"Over the last couple of years, we’ve made films about all sorts of motoring stories. From rockstar driving instructors, to Skylines going sideways and even a trip to visit a man in the rolling hills of Umbria with a "
Magical Mystery Tours and Minibus Madness
Minibus - it's not the bus that counts, but who's inside.
You wouldn’t normally find a whole article dedicated to the modern workhorse – the minibus – unless it was a review, but I’m going to take you on a journey through my life and some of the many experiences I’ve had being a passenger and driver in minibuses.
When we think of minibuses, I bet most people picture the Ford Transit-based design, white, and probably with a few dents in it. This is probably indented into us from school trips, but things have moved on in the world of minibuses. They’re big business, and most car manufacturers have a minibus in their range. Over the last ten years, I have gone from driving the main two makes available, Ford and LDV, to Renault, Mercedes and more.
My first recollection of a minibus journey was aged ten, travelling to Wales to play football against a team in Treharris. My team was coached by Mel Hopkins, an ex-professional footballer who was born in Treharris. This led to annual matches between the boys’ clubs from each town. I can still remember being packed into an old blue Ford which had bench seats. I think we crammed fifteen of us into a ten-seater. It was cosy but no one minded as we were off on an adventure. I also remember that trip because I scored the only goal of the match.
Skipping a few years, I was on a college trip to London. This went a bit south, so to speak, and literally. On our return journey, we ended up in Dover. The lecturer got her bearings mixed up coming out of London. Once on the correct motorway, we ran out of fuel. She ignored the low fuel indicator, and also thought by driving faster she could get us to our destination before the fuel ran out. We spent a very cold night sleeping in the minibus, as her logic was flawed.
A funny incident I had with a minibus was when I hired a van from my local Dial a ride scheme. When I collected the bus early on Saturday morning it was bright yellow with disability stickers in all the windows. I didn’t really pay any attention to this at the time, but when we arrived in Milton Keynes to attend the outdoor concert the stickers proved very handy. Stuck in a huge traffic jam, a Police motorcyclist came up alongside me. He looked in the bus and then gestured to me to follow him. He put his blue lights on and I pulled out to follow him. We flew past the waiting vehicles and the Policeman escorted us into the car park assigned to Disabled badge holders. Not only was this time saving, but this car park was free. The guys in the back were laughing so hard, I think the Policeman thought he was just making us all very happy.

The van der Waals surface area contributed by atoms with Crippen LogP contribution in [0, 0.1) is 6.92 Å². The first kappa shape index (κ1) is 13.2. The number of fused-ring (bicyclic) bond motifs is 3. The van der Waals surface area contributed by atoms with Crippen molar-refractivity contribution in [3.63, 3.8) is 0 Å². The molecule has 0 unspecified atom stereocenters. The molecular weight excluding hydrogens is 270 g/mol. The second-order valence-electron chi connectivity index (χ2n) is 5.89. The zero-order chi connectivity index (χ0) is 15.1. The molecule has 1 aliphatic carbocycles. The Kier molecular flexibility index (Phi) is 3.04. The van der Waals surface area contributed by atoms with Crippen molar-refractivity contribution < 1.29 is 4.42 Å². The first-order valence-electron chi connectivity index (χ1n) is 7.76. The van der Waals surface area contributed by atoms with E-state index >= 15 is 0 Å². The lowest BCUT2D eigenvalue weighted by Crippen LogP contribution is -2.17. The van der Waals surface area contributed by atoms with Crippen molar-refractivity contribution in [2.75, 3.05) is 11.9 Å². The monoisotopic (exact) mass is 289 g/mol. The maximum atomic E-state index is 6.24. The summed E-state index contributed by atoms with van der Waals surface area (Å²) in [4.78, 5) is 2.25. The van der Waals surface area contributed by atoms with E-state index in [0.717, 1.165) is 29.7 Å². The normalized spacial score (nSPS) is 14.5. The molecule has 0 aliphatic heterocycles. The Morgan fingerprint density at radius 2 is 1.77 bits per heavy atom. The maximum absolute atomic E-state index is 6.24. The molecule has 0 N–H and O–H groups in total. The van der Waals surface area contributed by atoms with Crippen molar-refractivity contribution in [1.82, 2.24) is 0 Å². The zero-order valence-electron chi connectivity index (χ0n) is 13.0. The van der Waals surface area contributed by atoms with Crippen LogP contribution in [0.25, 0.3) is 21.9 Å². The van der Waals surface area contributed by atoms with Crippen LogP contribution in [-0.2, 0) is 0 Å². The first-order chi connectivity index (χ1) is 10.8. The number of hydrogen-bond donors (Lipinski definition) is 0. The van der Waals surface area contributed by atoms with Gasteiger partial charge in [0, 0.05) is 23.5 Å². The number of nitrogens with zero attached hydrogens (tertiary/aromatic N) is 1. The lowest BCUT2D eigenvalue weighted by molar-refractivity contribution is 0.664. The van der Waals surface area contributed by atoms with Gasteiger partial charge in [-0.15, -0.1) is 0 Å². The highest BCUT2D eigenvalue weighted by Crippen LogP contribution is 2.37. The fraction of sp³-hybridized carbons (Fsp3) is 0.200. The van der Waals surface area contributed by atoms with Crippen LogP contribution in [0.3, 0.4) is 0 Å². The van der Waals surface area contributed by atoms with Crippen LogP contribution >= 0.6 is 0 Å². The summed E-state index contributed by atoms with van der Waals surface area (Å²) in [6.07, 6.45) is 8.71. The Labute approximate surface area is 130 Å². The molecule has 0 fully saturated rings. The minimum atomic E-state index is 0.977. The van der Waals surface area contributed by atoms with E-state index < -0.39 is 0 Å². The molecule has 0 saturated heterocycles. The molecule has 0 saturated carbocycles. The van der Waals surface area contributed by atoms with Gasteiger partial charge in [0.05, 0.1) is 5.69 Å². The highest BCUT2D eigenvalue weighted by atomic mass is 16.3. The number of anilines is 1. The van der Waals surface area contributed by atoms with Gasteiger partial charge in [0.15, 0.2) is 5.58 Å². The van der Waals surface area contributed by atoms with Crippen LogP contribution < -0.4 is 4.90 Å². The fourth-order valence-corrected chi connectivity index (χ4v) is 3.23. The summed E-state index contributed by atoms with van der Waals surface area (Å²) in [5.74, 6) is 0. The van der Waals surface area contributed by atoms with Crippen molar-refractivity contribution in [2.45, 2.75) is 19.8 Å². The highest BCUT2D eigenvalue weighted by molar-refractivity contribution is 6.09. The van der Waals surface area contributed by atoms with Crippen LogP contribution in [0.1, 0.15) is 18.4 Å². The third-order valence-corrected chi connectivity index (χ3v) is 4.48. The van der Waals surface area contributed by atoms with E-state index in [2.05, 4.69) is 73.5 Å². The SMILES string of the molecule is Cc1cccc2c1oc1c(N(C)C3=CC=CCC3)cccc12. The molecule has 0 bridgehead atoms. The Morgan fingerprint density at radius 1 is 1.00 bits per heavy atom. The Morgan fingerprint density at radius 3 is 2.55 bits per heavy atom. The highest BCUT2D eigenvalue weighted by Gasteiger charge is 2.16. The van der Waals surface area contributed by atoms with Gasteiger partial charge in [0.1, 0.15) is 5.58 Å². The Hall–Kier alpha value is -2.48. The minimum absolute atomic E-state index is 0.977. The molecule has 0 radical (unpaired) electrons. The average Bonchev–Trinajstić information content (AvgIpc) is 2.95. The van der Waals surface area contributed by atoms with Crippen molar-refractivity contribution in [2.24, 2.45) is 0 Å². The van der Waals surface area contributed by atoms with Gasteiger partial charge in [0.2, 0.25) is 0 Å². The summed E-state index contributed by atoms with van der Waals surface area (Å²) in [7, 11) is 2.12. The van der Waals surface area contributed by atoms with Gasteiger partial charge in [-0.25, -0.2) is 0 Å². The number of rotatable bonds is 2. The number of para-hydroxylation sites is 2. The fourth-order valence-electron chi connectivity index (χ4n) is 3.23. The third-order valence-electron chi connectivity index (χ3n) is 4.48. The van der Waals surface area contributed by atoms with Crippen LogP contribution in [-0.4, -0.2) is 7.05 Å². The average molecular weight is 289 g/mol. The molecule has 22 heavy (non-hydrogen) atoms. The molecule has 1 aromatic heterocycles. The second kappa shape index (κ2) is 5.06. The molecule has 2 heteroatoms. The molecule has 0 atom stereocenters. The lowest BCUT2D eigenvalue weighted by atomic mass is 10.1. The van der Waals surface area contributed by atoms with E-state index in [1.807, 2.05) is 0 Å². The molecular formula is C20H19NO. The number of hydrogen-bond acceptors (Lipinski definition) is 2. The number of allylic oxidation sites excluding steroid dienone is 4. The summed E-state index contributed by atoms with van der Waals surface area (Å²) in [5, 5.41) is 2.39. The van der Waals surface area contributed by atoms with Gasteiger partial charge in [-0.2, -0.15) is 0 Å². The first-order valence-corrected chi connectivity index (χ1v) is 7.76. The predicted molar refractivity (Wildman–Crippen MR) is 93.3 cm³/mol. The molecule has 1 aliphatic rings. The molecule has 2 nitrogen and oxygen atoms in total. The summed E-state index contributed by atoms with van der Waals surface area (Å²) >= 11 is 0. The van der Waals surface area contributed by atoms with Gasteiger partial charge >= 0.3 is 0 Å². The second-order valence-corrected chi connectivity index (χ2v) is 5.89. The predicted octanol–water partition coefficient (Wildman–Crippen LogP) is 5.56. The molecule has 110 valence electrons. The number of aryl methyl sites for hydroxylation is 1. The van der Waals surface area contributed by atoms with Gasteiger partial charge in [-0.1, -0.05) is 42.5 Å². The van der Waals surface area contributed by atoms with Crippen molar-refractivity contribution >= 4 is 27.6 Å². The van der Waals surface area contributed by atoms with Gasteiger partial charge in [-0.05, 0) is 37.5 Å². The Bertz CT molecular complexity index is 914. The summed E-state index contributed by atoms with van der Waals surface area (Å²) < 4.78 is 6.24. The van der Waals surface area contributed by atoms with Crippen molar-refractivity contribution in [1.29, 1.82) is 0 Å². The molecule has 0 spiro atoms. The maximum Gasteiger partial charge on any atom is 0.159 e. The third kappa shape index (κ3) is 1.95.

Coming up to date, a couple of incidents have happened while working on film and TV productions and had been asked to drive minibuses. I had to hire a minibus from a local supplier and was told to keep the budget as low as possible. This meant I was handed the keys to a Ford which must have been fifteen years old. The brief stated I was only to be moving around film crew, so the van’s condition would not be a concern. I arrived at Goodwood motor racing circuit and spent most of the morning sticking to the brief. Then I was called on the radio to drive someone back to the base unit for lunch. I arrived in the pit area where millions of pounds worth of rare Jaguar racing cars were lined up. The door opened, and in gets David Beckham, with his bodyguard, stylist and dresser.
I was to take them to David’s RV for lunch, but when I arrived at base, he was happy to have lunch with all the crew. I stood in the queue with him and we both got chicken curry, then sat on the dining bus together.
I will leave you with my most enduring minibus memory madness, which happened in the London Dungeons. On another production, this time for Agent Provocateur, I was driving a luxury Mercedes Sprinter, which was the business. It was to be used for moving the models and their entourage around several locations in London. I was parked up outside the Dungeons and needed the loo. The production security guards directed me down some stairs leading into part of the Dungeons, so I entered a very blacked out corridor which was also filled with smoke. This was to create atmosphere for the advert. I walked a little way turned a corner and was met by a model completely naked, getting ready for the shoot.
It is a ‘minibus memory’ of sorts… That’s why it sticks in my mind.
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